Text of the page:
From Sea to Salt
written by Robin Nelson
2004 (Lerner Publishing)
Source: Orange County Public Library
Check out Nonfiction Monday for more book titles.
If you work in a K-2 classroom, your students will probably write a procedural text at some time during the year.You will also teach sequence in reader's workshop. Books like From Sea to Salt can help with both tasks. What is cool about this book is that the subject is a very common item that students (and many adults) have no idea how it is produced. Seriously, can you tell me how the salt that you have in that shaker came to rest in the container with the girl and the umbrella? Me neither. It starts with seawater. When the water evaporates, it leaves behind the salt. Spraying water on the salt will create brine which is pumped out by a pipe. The brine is transported to a machine that dries up some of the water. What is left is salt crystals and water that is called slurry. The slurry is then taken to a dryer that doesn't hold wandering socks, but instead takes out the water from the slurry. Next the salt crystals are screened into large and small crystals. The small ones are the kind that you use on your food. These small crystals are put into the cylinder container and shipped to your local grocer.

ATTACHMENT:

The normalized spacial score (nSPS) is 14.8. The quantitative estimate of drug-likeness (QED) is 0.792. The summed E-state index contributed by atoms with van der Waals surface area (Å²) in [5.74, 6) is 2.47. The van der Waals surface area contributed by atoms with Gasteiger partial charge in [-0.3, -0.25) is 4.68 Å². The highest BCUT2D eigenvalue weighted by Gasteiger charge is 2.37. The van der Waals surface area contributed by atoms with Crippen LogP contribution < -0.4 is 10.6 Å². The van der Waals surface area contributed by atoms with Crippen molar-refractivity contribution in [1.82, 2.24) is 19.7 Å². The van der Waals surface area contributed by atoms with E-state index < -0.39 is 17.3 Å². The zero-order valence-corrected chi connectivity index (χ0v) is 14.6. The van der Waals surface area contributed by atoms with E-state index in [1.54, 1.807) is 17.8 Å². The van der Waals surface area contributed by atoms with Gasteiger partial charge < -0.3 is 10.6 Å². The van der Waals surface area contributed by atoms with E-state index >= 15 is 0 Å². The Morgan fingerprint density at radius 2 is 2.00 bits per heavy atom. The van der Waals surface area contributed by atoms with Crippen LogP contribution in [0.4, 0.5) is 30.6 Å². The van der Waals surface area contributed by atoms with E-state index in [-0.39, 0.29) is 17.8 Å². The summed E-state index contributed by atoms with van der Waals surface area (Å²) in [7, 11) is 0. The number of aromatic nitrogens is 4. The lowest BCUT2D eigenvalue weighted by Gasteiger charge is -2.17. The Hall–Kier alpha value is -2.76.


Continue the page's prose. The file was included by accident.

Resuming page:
From Sea to Salt isn't flashy, but it is highly effective. Young readers can read it and learn about how to write a procedural text and practice recognizing sequence. These are skills that they will need to use often. There are other books in the Start to Finish series that would be worth investigating.